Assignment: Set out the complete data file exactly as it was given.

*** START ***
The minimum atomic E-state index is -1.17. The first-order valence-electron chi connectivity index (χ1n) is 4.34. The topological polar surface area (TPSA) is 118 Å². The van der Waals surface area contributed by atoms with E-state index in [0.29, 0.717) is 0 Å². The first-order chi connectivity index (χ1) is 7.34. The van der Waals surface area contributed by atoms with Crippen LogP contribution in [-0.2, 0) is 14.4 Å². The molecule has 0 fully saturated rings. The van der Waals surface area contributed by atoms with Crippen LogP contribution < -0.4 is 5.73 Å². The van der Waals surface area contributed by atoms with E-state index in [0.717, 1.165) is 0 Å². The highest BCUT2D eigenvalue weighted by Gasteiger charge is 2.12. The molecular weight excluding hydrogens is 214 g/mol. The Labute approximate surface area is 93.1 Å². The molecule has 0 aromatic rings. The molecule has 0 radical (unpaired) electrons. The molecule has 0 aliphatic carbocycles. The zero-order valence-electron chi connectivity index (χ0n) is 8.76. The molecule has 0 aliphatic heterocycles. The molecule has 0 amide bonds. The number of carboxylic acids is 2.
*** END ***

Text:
The minimum atomic E-state index is -1.17. The first-order valence-electron chi connectivity index (χ1n) is 4.34. The topological polar surface area (TPSA) is 118 Å². The van der Waals surface area contributed by atoms with E-state index in [0.29, 0.717) is 0 Å². The first-order chi connectivity index (χ1) is 7.34. The van der Waals surface area contributed by atoms with Crippen LogP contribution in [-0.2, 0) is 14.4 Å². The molecule has 0 fully saturated rings. The van der Waals surface area contributed by atoms with Crippen LogP contribution < -0.4 is 5.73 Å². The van der Waals surface area contributed by atoms with E-state index in [0.717, 1.165) is 0 Å². The highest BCUT2D eigenvalue weighted by Gasteiger charge is 2.12. The molecular weight excluding hydrogens is 214 g/mol. The Labute approximate surface area is 93.1 Å². The molecule has 0 aromatic rings. The molecule has 0 radical (unpaired) electrons. The molecule has 0 aliphatic carbocycles. The zero-order valence-electron chi connectivity index (χ0n) is 8.76. The molecule has 0 aliphatic heterocycles. The molecule has 0 amide bonds. The number of carboxylic acids is 2.